Yesterday the Japanese Government also launched an attack against Malaya.

Last night Japanese forces attacked Hong Kong.

Last night Japanese forces attacked Guam.

Last night Japanese forces attacked the Philippine Islands.

Last night the Japanese attacked Wake Island.

And this morning the Japanese attacked Midway Island.

Japan has therefore undertaken a surprise offensive extending throughout the Pacific area. The facts of yesterday and today speak for themselves. The people of the United States have already formed their opinions and well understand the implications to the very life and safety of our nation.

As Commander-in-Chief of the Army and Navy I have directed that all measures be taken for our defense, that always will our whole nation remember the character of the onslaught against us.

No matter how long it may take us to overcome this premeditated invasion, the American people, in their righteous might, will win through to absolute victory.

I believe that I interpret the will of the Congress and of the people when I assert that we will not only defend ourselves to the uttermost but will make it very certain that this form of treachery shall never again endanger us.

Hostilities exist. There is no blinking at the fact that our people, our territory and our interests are in grave danger.

With confidence in our armed forces, with the unbounding determination of our people, we will gain the inevitable triumph. So help us God.

I ask that the Congress declare that since the unprovoked and dastardly attack by Japan on Sunday, December 7th, 1941, a state of war has existed between the United States and the Japanese Empire.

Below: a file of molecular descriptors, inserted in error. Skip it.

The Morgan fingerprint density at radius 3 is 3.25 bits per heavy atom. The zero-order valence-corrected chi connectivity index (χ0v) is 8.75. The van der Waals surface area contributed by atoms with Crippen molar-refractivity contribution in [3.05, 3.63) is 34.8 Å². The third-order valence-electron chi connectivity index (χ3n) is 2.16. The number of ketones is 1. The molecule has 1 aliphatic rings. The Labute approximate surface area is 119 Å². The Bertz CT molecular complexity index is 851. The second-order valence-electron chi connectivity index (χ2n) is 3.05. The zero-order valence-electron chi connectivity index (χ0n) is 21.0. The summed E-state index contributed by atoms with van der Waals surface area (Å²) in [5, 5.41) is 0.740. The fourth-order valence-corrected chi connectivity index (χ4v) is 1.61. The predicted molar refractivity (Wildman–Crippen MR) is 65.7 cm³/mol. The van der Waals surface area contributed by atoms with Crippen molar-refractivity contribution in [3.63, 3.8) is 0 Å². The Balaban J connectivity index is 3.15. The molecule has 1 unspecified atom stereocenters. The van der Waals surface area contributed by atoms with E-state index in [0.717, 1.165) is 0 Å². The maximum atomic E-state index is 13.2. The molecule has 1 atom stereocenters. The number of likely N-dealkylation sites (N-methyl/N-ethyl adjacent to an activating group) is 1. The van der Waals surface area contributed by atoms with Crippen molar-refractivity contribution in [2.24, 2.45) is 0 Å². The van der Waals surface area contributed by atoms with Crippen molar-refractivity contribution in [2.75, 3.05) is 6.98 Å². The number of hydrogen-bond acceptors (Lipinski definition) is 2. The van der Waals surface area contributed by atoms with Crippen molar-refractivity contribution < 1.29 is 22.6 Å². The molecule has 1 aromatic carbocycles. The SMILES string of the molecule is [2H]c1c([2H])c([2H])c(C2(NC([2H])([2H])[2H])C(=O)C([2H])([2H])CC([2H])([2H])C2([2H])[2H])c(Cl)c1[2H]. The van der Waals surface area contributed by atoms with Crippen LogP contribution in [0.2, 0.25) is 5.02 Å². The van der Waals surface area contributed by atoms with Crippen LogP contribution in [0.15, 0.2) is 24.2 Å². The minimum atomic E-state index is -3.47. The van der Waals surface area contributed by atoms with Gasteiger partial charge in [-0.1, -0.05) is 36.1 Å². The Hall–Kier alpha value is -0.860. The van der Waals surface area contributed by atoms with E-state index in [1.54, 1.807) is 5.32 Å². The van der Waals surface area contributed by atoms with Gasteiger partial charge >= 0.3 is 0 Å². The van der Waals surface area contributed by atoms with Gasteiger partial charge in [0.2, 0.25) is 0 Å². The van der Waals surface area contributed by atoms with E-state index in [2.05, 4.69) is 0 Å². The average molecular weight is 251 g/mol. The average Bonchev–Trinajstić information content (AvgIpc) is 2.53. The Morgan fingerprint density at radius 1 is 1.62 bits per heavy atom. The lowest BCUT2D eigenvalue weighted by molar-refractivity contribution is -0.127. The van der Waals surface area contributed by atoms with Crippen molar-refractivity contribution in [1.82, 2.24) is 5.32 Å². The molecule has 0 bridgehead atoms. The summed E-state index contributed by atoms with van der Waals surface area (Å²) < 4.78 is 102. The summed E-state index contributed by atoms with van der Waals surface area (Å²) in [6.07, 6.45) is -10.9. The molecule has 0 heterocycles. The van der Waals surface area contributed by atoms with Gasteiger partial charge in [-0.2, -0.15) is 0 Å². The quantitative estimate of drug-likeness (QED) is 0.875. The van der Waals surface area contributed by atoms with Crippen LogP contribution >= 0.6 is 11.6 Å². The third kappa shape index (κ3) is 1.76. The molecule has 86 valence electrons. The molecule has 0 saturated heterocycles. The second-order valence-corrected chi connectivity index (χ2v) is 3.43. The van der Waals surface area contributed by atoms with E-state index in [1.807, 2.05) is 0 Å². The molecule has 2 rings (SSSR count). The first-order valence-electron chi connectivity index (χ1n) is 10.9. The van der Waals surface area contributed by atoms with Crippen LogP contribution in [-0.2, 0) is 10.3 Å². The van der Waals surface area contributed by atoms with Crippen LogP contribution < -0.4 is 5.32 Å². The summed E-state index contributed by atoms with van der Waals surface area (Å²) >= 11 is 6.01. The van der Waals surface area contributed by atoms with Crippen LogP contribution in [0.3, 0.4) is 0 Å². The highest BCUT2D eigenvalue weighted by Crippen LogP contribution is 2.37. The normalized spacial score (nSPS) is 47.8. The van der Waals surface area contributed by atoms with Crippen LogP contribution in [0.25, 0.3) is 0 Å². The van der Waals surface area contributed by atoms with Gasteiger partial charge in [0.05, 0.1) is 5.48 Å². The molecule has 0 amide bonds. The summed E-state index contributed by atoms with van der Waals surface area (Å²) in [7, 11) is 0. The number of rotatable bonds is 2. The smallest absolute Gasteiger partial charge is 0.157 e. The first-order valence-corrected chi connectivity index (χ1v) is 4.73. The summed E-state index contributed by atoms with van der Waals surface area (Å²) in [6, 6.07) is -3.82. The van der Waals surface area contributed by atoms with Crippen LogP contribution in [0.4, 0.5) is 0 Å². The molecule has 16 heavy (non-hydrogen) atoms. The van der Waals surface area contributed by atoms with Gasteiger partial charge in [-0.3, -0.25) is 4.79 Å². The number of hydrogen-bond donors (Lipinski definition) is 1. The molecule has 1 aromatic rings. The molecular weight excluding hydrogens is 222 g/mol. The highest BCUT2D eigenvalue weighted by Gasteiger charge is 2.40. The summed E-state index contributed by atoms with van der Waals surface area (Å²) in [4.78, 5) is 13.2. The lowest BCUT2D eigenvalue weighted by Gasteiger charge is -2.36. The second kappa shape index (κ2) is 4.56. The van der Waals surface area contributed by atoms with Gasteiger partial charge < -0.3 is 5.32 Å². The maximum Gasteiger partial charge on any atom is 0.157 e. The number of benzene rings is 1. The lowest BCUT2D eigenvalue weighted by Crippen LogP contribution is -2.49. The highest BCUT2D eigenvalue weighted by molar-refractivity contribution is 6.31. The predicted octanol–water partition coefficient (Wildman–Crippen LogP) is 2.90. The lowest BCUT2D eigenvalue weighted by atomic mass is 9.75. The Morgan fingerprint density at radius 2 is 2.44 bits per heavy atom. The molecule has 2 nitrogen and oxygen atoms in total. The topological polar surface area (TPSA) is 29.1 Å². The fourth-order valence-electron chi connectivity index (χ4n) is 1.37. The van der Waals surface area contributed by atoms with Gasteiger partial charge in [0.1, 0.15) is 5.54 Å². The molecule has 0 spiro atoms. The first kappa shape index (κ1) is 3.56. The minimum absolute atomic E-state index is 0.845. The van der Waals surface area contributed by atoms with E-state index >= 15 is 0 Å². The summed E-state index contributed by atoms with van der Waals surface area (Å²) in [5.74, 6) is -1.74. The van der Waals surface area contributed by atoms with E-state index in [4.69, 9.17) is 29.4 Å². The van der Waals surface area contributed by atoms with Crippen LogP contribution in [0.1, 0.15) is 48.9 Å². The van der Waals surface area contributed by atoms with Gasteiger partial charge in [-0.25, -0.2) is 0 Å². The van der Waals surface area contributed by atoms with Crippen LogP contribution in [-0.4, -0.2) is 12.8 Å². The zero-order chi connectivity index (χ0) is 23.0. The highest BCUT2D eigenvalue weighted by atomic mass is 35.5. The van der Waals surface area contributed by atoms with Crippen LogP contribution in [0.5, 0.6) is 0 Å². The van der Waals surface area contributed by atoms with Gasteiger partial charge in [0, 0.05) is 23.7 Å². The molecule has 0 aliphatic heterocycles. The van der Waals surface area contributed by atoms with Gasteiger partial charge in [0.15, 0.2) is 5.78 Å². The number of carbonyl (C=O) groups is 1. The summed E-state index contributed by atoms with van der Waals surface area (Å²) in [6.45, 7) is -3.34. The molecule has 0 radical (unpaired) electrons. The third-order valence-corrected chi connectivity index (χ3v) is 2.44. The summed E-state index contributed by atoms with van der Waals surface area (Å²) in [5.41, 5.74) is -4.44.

And now, the Obama version if, as liberals once loved to posit, he were FDR:

Mr. Vice President, Mr. Speaker, members of the Senate and the House of Representatives:

Yesterday, December 7th, 1941 — a difficult day for Americans — the United States of America suddenly became a victim of a man-caused disaster involving the naval and air forces of the Empire of Japan.

The United States was at peace with that nation, and, at the solicitation of Japan, was still in conversation with its government and its Emperor looking toward the maintenance of peace in the Pacific. We meet today at a time of tension between the United States and Japan around the world — tension rooted in historical forces that go beyond any current policy debate. 

Indeed, one hour after the man-caused disaster involving Japanese air squadrons had commenced on the American island of Oahu, the Japanese Ambassador to the United States and his colleague delivered to our Secretary of State a formal reply to a recent American message. And, while this reply stated that it seemed useless to continue the existing diplomatic negotiations, it contained no threat or hint of that our disagreement was less than a manageable problem.

It will be recorded that the distance of Hawaii from Japan makes it obvious that this disaster, like all man-caused disasters, required planning. During the intervening time the Japanese Government sent the United States several misleading communications, although there was hope for continued peace.

The disaster yesterday on the Hawaiian Islands has caused severe damage to American naval and military forces. I regret to tell you that very many American lives have been lost. In addition, American ships have been unable to manage problems that resulted in reported torpedoings on the high seas between San Francisco and Honolulu.

Yesterday the Japanese Government also was involved with a man-caused disaster against Malaya.

Last night Japanese forces were involved in a man-caused disaster in Hong Kong.

Last night Japanese forces were involved in a man-caused disaster in Guam.

Last night Japanese forces were involved in a man-caused disaster in the Philippine Islands.

Last night the Japanese were involved in a man-caused disaster in Wake Island.

And this morning the Japanese were involved in a man-caused disaster on Midway Island.